According to reports, North Korea has detained a serving US soldier who illegally crossed the heavily fortified border from South Korea.
The passenger was on a tour of the UN-managed zone separating the two countries. The crisis occurs at a particularly tense moment with one of the world's most isolated states, the North. The United States issues a travel warning to its citizens.
A senior US commander stated that no contact had been made with the soldier. The commander of the US Indo-Pacific Command, Admiral John Aquilino, stated that he was "not tracking" contact with North Korea. He stated that the soldier had acted voluntarily by "making a run" but without authorization, and that US Forces Korea was investigating the incident.
Several hours after the apprehension of the soldier, North Korea fired two suspected ballistic missiles into the surrounding sea. Confirmed by South Korea's military, the missile launch occurs amid heightened tensions on the Korean peninsula. There is no indication that the launch is related to the detention of the soldier.
It is unknown whether the man defected to North Korea or intends to return. No word has yet arrived from the north. The soldier has been identified as Private 2nd Class (PV2) Travis King, according to the Pentagon. A spokesperson for the Pentagon stated in a statement that PV2 King had served in the military since January 2021.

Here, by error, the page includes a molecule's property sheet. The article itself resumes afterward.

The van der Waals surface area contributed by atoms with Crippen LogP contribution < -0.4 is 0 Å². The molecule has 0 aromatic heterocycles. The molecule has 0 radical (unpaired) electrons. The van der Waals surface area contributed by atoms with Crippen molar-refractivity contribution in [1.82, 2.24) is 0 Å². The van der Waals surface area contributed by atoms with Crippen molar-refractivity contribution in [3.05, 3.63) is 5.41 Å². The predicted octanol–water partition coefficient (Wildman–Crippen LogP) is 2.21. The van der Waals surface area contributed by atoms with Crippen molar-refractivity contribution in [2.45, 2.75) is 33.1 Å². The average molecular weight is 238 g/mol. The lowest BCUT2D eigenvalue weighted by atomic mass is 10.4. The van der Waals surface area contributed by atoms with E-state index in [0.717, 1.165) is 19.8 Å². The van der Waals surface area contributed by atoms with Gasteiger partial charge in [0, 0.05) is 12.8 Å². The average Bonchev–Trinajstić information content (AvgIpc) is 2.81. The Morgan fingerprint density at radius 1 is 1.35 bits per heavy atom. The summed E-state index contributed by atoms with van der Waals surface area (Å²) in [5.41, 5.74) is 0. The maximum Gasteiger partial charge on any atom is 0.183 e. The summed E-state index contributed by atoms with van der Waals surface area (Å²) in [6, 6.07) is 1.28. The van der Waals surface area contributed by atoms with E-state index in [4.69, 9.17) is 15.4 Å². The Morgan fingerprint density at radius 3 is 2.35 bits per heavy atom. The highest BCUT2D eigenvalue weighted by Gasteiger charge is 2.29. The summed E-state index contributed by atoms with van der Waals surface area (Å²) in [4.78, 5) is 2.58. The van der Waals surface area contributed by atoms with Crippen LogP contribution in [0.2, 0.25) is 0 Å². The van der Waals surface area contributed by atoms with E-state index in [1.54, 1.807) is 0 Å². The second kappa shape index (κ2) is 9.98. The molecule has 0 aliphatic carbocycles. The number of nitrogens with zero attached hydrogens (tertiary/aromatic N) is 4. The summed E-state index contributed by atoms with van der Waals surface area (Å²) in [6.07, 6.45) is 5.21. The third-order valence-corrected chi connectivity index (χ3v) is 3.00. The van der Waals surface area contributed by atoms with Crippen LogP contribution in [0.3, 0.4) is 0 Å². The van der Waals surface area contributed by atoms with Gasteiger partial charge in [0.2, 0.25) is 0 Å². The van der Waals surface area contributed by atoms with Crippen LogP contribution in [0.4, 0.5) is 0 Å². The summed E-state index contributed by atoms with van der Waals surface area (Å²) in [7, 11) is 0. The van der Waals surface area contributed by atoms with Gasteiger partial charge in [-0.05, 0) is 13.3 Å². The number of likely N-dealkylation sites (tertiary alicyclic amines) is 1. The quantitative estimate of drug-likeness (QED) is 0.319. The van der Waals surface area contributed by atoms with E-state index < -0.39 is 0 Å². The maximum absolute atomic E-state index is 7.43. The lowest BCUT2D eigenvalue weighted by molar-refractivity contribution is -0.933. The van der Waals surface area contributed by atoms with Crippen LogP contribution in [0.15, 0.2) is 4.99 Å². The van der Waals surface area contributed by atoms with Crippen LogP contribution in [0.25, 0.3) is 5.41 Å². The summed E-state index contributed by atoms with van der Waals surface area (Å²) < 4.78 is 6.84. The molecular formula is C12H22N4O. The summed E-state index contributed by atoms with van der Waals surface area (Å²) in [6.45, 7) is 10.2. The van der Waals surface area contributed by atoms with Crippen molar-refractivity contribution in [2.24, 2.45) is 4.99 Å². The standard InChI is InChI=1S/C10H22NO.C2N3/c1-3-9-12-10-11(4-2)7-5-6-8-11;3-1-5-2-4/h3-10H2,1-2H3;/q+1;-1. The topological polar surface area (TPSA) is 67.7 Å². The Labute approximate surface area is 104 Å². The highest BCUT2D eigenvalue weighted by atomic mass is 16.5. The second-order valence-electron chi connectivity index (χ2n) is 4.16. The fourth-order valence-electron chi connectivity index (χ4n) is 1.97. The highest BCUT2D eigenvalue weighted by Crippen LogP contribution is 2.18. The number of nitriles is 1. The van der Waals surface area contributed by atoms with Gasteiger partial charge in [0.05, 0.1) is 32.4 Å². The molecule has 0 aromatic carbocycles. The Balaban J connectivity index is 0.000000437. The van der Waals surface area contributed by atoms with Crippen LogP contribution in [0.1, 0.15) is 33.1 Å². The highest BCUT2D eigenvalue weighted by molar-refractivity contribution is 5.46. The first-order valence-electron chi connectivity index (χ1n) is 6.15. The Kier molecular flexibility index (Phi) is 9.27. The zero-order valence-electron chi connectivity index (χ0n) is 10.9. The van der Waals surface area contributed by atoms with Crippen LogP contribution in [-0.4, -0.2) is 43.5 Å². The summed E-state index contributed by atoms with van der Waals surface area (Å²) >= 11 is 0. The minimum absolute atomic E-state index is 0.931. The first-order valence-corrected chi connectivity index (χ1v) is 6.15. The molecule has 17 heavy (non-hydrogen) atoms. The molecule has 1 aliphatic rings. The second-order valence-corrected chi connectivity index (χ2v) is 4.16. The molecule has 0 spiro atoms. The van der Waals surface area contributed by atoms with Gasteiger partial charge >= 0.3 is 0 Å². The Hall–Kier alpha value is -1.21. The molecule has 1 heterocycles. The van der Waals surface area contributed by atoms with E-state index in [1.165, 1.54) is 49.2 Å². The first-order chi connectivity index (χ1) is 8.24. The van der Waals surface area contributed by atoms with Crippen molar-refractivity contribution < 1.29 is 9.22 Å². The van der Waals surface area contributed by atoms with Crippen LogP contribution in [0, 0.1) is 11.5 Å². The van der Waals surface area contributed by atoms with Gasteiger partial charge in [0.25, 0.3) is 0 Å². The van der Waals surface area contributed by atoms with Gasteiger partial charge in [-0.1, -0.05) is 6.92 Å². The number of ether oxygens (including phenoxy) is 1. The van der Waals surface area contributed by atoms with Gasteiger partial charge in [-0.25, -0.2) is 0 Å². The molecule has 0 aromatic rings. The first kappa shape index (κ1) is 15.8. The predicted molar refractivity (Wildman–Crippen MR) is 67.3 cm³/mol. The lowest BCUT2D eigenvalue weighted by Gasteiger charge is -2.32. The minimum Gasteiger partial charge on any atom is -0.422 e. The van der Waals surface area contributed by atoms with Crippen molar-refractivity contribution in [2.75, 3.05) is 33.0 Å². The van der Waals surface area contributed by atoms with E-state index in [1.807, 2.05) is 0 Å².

He is a reconnaissance-specialized cavalry officer who was originally assigned to a unit of the 1st armored Division in South Korea. The United Nations Command, which manages the Demilitarized Zone and joint security area (JSA), previously stated that its staff attempted to negotiate his release with the North Korean military.
It is also not known under what conditions PV2 King is currently detained. Greg Scarlatoiu, executive director of the Committee for Human Rights in North Korea in Washington, DC, told sources that North Korean authorities were likely to extract information from him regarding his military service and attempt to coerce him into becoming a propaganda tool.
Since the Korean War in the 1950s, when the United States supported the South, the DMZ has divided the two nations. The conflict ended in an armistice, so technically the two sides are still at war.
In 2017, a North Korean soldier drove a vehicle to the Joint Security Area and then dashed across the military demarcation line, South Korea reported at the time. According to data disclosed by the South Korean government, prior to the pandemic, more than one thousand North Koreans fled annually to China.
The detention of the soldier presents US President Joe Biden with a significant foreign policy dilemma. PV2 King is presumed to be the only American in North Korean custody at present. Six South Koreans continue to be detained there.
In 2018, three American citizens were later released during the presidency of Donald Trump. In the end, however, the series of discussions between Kim Jong Un and the former president of the United States did little to improve relations.
Since then, North Korea has tested dozens of increasingly potent missiles that could carry nuclear payloads, prompting a slew of sanctions from the United States and its allies.